Wash the jars and lids in hot soapy water.
          Place the jars and lids upside down in the oven and leave them to dry, with the door closed for 15 minutes.
          Leave the jars and lids in there, bring them out only when you are ready to fill. Be careful, as they’ll be hot.

          Read more about water baths on this site: https://www.freshpreserving.com/waterbath-canning.html

          I hope that helps.

      17. Karen Hathaway

        We have a lot of cayenne chillies that we have just picked off the plants in the greenhouse. They are fairly dried. Are these a suitable chilli and I don’t think we would use all the paste in 2 weeks. Are both recipes suitable for freezing, perhaps in ice cube trays?

        1. Hi Karen, yes, cayenne are perfect, as you get the flavour and just the right amount of heat level. You can freeze both pastes, but be sure to cover the trays to prevent freezer burn. I use regular clingfilm.

      18. George Simon

        Thanks Azlin, I made both the pastes with the red chillies from the garden. I use the fresher one for cooking and the other one for eating. Really, really good. I am going to look at your other pastes now, cheers.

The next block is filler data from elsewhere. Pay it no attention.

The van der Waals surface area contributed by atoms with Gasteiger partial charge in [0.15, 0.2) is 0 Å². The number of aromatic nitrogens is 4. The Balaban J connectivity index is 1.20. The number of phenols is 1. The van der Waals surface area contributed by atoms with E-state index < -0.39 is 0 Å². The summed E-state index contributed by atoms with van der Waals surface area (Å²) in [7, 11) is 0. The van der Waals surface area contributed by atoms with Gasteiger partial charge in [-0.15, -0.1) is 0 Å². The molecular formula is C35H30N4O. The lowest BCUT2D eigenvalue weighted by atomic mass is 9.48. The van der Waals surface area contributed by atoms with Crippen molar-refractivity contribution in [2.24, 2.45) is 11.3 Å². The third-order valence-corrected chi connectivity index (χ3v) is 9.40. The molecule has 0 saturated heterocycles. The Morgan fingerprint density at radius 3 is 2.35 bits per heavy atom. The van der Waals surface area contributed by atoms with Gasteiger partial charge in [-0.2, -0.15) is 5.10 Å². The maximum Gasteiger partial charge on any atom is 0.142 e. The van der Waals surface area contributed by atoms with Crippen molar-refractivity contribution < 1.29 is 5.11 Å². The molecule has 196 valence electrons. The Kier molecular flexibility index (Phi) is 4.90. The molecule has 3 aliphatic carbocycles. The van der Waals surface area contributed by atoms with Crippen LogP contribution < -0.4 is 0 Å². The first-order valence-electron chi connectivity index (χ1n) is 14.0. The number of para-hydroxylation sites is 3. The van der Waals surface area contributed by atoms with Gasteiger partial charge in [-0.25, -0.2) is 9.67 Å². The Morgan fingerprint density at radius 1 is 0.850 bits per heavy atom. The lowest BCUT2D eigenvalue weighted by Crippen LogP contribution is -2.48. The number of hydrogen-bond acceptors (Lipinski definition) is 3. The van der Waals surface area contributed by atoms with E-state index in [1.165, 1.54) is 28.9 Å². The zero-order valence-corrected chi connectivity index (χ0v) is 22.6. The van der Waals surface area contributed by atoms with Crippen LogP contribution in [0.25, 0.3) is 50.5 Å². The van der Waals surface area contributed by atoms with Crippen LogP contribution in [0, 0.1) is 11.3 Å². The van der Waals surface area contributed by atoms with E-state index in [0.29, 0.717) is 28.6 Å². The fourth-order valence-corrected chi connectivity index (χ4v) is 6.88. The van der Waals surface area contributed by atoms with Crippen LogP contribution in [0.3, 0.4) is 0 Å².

1. Help, I’ve made the chili paste 1 but I don’t know how I can use it in food or cooking. Any Specific recipes or ideas for what it tastes good with?

          1. Hi Sandra, the chilli paste is essentially a cooking ingredient, although it can also be used as a condiment (think dips and sauces).
            It can be used in any Asian/Oriental style recipe that calls for red chillies (chilli peppers) or chilli paste as an ingredient. Substitute the chilli peppers with this chilli paste.
            It will enhance the recipe by giving you a deeper flavour. One of the best ways to use this chilli paste is in stir fries, whether it’s noodles, vegetables or a meat stir fry, like these: